We don’t do focus groups
Every single brand project we do at Stealing Share includes market research. But that research never includes focus groups. We don’t use them and neither should you. They are not research in that they are never projectable and there are much better ways to gain qualitative research learnings.
Here is the basic problem with focus groups. The results are not in anyway projectable to the target market and yet we too often forget this fact when evaluating them. Worse still, they often represent a group mentality and few if any purchase decisions are made in groups. When you need to understand the language and feelings about your brand, one-on-one interviews are a better means to hear them. In a one-on-one interview, there are no group dynamics to diffuse and almost no risk of misinterpreting the findings as projectable.
Many years ago, I remember work we did for a large company that sold a consumable product in the US market. Until we worked on its brand, the company marketed its product on safety and convenience — two attributes that applied to the entire category. Why? Well, focus groups had told them that these were the two reasons for purchase. The head of marketing in this company knew there was something more important than those two generic benefits and he hired us to identify them (find out more here about great research).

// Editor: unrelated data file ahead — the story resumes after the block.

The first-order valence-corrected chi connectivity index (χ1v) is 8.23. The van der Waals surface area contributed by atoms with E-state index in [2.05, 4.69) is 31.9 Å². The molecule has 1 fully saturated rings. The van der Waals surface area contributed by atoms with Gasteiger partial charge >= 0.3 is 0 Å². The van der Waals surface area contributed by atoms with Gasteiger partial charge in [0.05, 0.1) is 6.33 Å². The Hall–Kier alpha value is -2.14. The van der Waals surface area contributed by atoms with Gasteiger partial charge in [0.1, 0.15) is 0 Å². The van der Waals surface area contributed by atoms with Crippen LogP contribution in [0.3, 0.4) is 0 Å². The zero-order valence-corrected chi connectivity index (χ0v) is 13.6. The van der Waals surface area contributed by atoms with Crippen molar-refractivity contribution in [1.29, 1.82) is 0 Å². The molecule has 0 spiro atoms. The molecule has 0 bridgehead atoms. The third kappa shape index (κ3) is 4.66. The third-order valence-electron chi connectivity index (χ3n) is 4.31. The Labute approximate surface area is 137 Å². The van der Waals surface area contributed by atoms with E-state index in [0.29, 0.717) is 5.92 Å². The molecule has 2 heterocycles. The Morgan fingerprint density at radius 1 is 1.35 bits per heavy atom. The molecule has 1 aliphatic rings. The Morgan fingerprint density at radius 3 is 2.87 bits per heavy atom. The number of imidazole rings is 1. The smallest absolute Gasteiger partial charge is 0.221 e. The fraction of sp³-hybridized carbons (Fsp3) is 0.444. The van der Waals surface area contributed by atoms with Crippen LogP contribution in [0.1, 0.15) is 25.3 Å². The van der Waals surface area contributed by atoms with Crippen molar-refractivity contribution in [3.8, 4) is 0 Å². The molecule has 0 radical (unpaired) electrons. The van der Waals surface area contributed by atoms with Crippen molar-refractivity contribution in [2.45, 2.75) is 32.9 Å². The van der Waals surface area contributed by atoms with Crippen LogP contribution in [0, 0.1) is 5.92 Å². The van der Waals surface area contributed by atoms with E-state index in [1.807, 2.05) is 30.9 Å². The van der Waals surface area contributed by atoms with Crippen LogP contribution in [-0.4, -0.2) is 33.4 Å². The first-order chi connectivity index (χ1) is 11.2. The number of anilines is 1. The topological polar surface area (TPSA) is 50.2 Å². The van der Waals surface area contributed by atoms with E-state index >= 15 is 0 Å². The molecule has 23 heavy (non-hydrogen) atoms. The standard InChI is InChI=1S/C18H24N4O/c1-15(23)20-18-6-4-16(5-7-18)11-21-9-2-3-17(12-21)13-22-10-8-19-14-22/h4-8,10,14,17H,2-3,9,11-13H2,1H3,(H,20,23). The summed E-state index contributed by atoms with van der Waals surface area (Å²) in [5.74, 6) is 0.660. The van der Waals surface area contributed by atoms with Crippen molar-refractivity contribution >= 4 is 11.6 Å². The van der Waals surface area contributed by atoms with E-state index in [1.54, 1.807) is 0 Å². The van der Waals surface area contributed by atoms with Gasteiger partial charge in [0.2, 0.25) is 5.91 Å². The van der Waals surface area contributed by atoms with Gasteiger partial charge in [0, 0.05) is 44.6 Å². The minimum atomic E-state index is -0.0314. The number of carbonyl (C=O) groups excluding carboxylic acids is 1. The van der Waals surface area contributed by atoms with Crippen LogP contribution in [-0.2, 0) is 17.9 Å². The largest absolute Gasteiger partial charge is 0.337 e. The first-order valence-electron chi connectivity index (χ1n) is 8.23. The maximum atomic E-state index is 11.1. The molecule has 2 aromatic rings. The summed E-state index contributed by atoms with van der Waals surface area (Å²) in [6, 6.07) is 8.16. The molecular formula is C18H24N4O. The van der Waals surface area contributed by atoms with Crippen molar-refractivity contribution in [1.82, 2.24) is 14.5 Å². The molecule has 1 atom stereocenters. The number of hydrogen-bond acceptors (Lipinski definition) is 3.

I remember well one of the first one-on-one interviews we conducted. The interviewee started the statement with the following nine words: ”I know it may sound stupid but I believe…” It was the first of many insights that we later tested in projectable quantitative research. What makes those words telling is that they are NEVER shared in focus groups because no one wants to admit anything about themselves to a group that willingly shows them in anything but a favorable light.
So think about this. You will have no idea as to the direction your brand must take to steal market share, if your research does not include a quantitative component that is projectable and has a methodology that protects it from bias (in other words it is not an online study or one that is administered via email) and is limited to focus groups.
If the focus group hates the ideas, remember it is not a projectable sample. Even worse, if they love the idea…remember it is not a projectable sample. In other words, either outcome can be and is often false. So don’t use those focus group outcomes. If your research company recommends them, find another partner and do it right.